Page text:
Philadelphia’s Gaelic Athletics Association season continues Sunday with three Irish football games scheduled for the afternoon.
Bragging rights are on the line in two of the match-ups. In the first game, starting at 1 o’clock at cardinal Dougherty High School in West Oak Lane, the St Pats and Eire Og will slug it out for the Junior C title, says GAA chair Sean Breen. In the second game, two women’s teams—the Mairead Farrells and the Notre Dames—will vie for the Mairead Farrell Cup.
In the last game, the Kevin Barrys and the Young Irelands will play the first of a two-game set for the Philadelphia senior championship.
(And if you’re at the field earlier in the day, you can see some the GAA youth teams playing a series of games as a warm-up to the adult matches.)
Cardinal Dougherty is at 6301 North 2nd Street. The school is closed, alas, but the GAA will be holding court there most Sundays through the rest of the summer.
Starting next summer, though, Breen is hopeful the GAA will be in new digs at a new 11-acre facility in Limerick Township.
Right now, digging is all that’s going on.
“We started on the property last month,” says Breen. “We cut down some trees, and put up an erosion control fence. We’ve also done the entrance way and set up a trailer. Within the next week to week-and-a-half, the dozers will be coming in to remove the topsoil and do all the rough grading. We’re hoping to get at least one field ready for springtime next year.”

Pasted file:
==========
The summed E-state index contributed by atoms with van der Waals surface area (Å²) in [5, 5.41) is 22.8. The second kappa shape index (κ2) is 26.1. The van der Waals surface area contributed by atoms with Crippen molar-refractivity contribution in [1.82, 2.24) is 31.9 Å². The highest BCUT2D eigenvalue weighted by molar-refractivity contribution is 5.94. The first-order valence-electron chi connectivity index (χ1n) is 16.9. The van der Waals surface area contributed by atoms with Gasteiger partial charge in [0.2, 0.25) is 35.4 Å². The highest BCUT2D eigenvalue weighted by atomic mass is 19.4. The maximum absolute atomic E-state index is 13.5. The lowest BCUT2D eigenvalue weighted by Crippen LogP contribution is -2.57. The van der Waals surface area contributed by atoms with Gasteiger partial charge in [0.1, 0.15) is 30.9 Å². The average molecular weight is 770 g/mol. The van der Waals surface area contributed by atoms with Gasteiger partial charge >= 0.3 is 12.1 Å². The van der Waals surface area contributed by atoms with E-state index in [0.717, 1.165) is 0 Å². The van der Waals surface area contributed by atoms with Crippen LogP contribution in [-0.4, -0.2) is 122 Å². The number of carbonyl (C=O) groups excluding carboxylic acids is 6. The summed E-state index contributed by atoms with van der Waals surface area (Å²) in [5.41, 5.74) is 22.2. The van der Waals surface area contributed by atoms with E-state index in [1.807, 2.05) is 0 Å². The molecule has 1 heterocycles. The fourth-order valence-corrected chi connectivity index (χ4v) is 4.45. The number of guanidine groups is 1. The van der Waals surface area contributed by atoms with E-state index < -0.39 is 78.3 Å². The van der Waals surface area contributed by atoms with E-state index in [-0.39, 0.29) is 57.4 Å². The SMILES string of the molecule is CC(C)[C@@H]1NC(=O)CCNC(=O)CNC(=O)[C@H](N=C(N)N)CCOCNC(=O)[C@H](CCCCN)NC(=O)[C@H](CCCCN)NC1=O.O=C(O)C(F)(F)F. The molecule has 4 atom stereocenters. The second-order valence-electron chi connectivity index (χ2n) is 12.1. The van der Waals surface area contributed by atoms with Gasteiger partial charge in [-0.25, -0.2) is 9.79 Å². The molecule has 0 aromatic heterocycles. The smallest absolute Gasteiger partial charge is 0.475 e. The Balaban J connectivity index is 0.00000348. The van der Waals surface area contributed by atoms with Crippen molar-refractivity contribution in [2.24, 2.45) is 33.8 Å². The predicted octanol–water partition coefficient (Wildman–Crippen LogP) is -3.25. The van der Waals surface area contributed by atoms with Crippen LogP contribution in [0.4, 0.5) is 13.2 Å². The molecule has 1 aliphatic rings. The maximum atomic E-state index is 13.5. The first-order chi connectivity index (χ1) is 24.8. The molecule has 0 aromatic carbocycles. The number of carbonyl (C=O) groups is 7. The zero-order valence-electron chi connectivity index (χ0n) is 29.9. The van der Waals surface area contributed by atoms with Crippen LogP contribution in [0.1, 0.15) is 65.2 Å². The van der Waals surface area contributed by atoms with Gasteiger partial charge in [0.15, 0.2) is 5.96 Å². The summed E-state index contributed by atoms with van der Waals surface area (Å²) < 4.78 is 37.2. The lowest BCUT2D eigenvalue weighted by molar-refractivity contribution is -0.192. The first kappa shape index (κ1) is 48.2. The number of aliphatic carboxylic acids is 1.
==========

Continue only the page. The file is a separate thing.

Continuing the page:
The project will bring modern facilities, including shower and locker space, to the Philly GAA. And the project will also mark an important “first” among all U.S. GAA branches. “We own the property,’ says Breen. We’re the only GAA organization in America that owns their own property. This is a really unique situation. We’re in control of our own destiny, and that’s what makes it big for us.”
The project is estimated to cost $2.2 million. The Philly GAA is making good progress toward that goal, and hoping for matching funds from the GAA in Ireland. One major fund-raiser is really humming along. The GAA is holding a raffle on August 22. The grand prize—the only prize—is $40,000. The group started selling tickets in March, and they’re moving. More than half the tickets are sold.
More fund-raising is planned, including a golf outing in the fall.
If you’ve never seen Irish sports in action, Sunday looks like a good day for it: mostly sunny and highs around 90. (But who are we fooling? We’ve seen these guys play in thunderstorms and lakes of mud.) These are the sports of your ancestors. Check out Dougherty on Sunday.